Josh Johnson is keeping the ball down and pounding the lower part of the strike zone. Much to the hitters lament.
Baseball Analytics had this to say.
Back in spring training, there was talk coming out of Marlins camp that pitcherJosh Johnson(FLA) was tinkering with a sinker. PitchFX has yet to track any sinkers from Josh so far this season. However, he's off to a tremendous start with a 3-0 record in 4 starts, and a 1.00 ERA and 0.593 WHIP. Part of his great start could be due to his ability to keep his pitches down consistently.
Uh, no. He wasn't tinkering with a sinker. The pitch he was working on was a curve ball. But be that as it may, he is pounding the crap out of the lower part of the strike zone.
Go ahead and click on the link to see the pretty pictures. For some reason they always remind me of something I saw in physics lab while in High School. But maybe that is just me. Yes, I understand the presentation but still. they look like something from High School physics lab.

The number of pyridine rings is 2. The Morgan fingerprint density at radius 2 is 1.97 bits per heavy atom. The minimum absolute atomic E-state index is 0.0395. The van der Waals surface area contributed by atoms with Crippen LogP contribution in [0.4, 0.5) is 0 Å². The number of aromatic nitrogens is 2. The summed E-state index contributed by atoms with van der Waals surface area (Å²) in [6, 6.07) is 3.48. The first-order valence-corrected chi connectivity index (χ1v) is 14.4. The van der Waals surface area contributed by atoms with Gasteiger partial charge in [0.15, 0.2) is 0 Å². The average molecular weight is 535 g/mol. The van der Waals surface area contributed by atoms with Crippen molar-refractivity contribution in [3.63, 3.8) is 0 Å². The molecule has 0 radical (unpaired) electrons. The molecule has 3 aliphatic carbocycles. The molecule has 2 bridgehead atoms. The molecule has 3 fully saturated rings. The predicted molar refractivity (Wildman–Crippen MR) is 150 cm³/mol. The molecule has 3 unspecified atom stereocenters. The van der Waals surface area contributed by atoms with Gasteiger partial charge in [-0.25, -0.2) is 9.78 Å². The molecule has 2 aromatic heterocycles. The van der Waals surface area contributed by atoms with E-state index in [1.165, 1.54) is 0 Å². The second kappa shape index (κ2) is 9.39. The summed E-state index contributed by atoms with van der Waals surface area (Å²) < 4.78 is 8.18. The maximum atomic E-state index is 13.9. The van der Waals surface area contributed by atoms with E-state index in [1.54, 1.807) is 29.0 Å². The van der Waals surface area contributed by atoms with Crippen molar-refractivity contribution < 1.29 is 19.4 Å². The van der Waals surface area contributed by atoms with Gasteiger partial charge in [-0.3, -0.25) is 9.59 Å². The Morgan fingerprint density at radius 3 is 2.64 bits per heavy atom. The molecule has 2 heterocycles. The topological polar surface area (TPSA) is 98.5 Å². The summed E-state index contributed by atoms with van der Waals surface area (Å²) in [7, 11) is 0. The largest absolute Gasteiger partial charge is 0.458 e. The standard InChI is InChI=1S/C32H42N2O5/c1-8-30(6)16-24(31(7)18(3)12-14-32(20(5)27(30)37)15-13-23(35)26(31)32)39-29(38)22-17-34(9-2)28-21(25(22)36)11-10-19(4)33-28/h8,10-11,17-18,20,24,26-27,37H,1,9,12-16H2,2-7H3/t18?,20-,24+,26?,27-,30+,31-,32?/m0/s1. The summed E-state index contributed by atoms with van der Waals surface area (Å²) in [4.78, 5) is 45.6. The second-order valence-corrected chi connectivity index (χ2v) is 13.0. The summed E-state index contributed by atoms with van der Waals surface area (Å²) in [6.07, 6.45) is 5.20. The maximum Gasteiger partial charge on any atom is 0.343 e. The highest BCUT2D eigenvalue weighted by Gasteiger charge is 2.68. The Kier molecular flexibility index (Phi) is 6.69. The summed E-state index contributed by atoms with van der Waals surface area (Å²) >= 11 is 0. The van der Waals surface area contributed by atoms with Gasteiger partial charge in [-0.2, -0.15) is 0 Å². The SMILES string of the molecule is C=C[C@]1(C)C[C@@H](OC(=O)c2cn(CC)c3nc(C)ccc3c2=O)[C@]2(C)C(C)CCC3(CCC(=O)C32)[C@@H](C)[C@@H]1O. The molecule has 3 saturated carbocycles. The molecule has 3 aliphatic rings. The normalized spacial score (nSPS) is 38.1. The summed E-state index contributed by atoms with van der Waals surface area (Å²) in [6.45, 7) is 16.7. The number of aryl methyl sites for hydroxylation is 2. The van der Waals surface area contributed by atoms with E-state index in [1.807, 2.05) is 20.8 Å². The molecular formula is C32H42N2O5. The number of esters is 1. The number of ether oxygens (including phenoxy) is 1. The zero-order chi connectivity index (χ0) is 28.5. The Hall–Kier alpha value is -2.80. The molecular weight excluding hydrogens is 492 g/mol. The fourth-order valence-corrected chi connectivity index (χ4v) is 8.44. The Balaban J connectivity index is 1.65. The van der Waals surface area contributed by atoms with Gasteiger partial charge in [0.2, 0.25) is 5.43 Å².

This backs up what Lee Singer of ESPN Stats & Info had to say. (Please don't be behind the pay wall.)
A. Johnson used his fastball to get ahead of hitters and then his slider to put them away. Compared to his starts over the last two seasons, Johnson threw his fastball more often before two strikes and his slider more often with two strikes. Forty-eight of Johnson's 57 fastballs were before two strikes, and 19 of his 25 sliders were thrown in two-strike counts. Johnson had seven strikeouts with his slider for the second straight start; his previous career high was five strikeouts with the slider.
B. Johnson kept the ball down with great results. Sixty-three of Johnson's 98 pitches (64.3 percent) were down in the zone or below it, well above his average of 48.4 percent since 2010. Eight of Johnson's nine strikeouts were on low pitches, and five of the seven balls in play on low pitches were hit on the ground.
When JJ stays on the downward plane, he is a monster.